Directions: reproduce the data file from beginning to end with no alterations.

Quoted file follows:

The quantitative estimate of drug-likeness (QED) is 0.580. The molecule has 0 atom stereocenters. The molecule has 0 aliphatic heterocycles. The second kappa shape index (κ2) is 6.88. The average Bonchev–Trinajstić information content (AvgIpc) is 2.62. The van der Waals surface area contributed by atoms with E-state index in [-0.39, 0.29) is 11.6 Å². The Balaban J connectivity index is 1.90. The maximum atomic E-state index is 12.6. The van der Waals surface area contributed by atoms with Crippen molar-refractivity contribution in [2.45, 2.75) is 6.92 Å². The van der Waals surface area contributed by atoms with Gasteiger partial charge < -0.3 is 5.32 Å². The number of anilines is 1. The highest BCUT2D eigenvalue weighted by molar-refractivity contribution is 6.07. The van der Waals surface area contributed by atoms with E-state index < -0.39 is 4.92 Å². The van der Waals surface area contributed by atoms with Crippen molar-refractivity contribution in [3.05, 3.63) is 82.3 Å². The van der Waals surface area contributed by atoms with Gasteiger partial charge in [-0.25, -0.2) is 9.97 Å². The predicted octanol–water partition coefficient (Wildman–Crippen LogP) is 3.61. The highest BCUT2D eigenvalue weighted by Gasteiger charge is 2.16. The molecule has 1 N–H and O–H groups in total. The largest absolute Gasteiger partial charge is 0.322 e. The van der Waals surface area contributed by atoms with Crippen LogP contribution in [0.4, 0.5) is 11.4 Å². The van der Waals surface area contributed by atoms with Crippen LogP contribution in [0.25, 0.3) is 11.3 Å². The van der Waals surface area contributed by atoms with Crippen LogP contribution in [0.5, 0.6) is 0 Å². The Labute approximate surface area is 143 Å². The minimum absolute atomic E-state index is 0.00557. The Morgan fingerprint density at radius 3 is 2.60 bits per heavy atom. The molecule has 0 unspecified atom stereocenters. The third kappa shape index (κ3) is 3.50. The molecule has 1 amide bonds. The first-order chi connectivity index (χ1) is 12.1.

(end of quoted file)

The quantitative estimate of drug-likeness (QED) is 0.580. The molecule has 0 atom stereocenters. The molecule has 0 aliphatic heterocycles. The second kappa shape index (κ2) is 6.88. The average Bonchev–Trinajstić information content (AvgIpc) is 2.62. The van der Waals surface area contributed by atoms with E-state index in [-0.39, 0.29) is 11.6 Å². The Balaban J connectivity index is 1.90. The maximum atomic E-state index is 12.6. The van der Waals surface area contributed by atoms with Crippen molar-refractivity contribution in [2.45, 2.75) is 6.92 Å². The van der Waals surface area contributed by atoms with Gasteiger partial charge < -0.3 is 5.32 Å². The number of anilines is 1. The highest BCUT2D eigenvalue weighted by molar-refractivity contribution is 6.07. The van der Waals surface area contributed by atoms with E-state index < -0.39 is 4.92 Å². The van der Waals surface area contributed by atoms with Crippen molar-refractivity contribution in [3.05, 3.63) is 82.3 Å². The van der Waals surface area contributed by atoms with Gasteiger partial charge in [-0.25, -0.2) is 9.97 Å². The predicted octanol–water partition coefficient (Wildman–Crippen LogP) is 3.61. The highest BCUT2D eigenvalue weighted by Gasteiger charge is 2.16. The molecule has 1 N–H and O–H groups in total. The largest absolute Gasteiger partial charge is 0.322 e. The van der Waals surface area contributed by atoms with Crippen LogP contribution in [0.4, 0.5) is 11.4 Å². The van der Waals surface area contributed by atoms with Crippen LogP contribution in [0.25, 0.3) is 11.3 Å². The van der Waals surface area contributed by atoms with Crippen LogP contribution in [0.5, 0.6) is 0 Å². The Labute approximate surface area is 143 Å². The minimum absolute atomic E-state index is 0.00557. The Morgan fingerprint density at radius 3 is 2.60 bits per heavy atom. The molecule has 0 unspecified atom stereocenters. The third kappa shape index (κ3) is 3.50. The molecule has 1 amide bonds. The first-order chi connectivity index (χ1) is 12.1.